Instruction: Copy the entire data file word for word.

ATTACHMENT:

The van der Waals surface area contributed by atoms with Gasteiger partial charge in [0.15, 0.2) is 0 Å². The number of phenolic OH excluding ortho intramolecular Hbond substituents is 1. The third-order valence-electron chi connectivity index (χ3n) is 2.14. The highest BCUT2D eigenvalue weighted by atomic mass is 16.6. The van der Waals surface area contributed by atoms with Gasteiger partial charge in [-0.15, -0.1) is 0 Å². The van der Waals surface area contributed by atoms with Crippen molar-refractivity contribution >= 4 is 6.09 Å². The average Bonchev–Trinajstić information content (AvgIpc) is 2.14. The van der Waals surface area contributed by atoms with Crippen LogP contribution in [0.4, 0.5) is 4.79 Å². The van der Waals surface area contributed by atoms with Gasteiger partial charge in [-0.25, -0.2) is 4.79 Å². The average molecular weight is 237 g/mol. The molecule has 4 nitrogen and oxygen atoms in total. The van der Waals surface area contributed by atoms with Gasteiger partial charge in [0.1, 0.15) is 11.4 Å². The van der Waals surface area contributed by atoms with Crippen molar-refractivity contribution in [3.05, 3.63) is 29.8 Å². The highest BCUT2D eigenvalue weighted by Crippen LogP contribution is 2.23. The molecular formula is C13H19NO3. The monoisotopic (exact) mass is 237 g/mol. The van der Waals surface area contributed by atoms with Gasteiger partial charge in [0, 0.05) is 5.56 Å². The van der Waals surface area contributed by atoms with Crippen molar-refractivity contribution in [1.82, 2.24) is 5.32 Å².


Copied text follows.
The van der Waals surface area contributed by atoms with Gasteiger partial charge in [0.15, 0.2) is 0 Å². The number of phenolic OH excluding ortho intramolecular Hbond substituents is 1. The third-order valence-electron chi connectivity index (χ3n) is 2.14. The highest BCUT2D eigenvalue weighted by atomic mass is 16.6. The van der Waals surface area contributed by atoms with Gasteiger partial charge in [-0.15, -0.1) is 0 Å². The van der Waals surface area contributed by atoms with Crippen molar-refractivity contribution >= 4 is 6.09 Å². The average Bonchev–Trinajstić information content (AvgIpc) is 2.14. The van der Waals surface area contributed by atoms with Crippen LogP contribution in [0.4, 0.5) is 4.79 Å². The van der Waals surface area contributed by atoms with Gasteiger partial charge in [-0.25, -0.2) is 4.79 Å². The average molecular weight is 237 g/mol. The molecule has 4 nitrogen and oxygen atoms in total. The van der Waals surface area contributed by atoms with Gasteiger partial charge in [0.1, 0.15) is 11.4 Å². The van der Waals surface area contributed by atoms with Crippen molar-refractivity contribution in [3.05, 3.63) is 29.8 Å². The highest BCUT2D eigenvalue weighted by Crippen LogP contribution is 2.23. The molecular formula is C13H19NO3. The monoisotopic (exact) mass is 237 g/mol. The van der Waals surface area contributed by atoms with Gasteiger partial charge in [0, 0.05) is 5.56 Å². The van der Waals surface area contributed by atoms with Crippen molar-refractivity contribution in [1.82, 2.24) is 5.32 Å².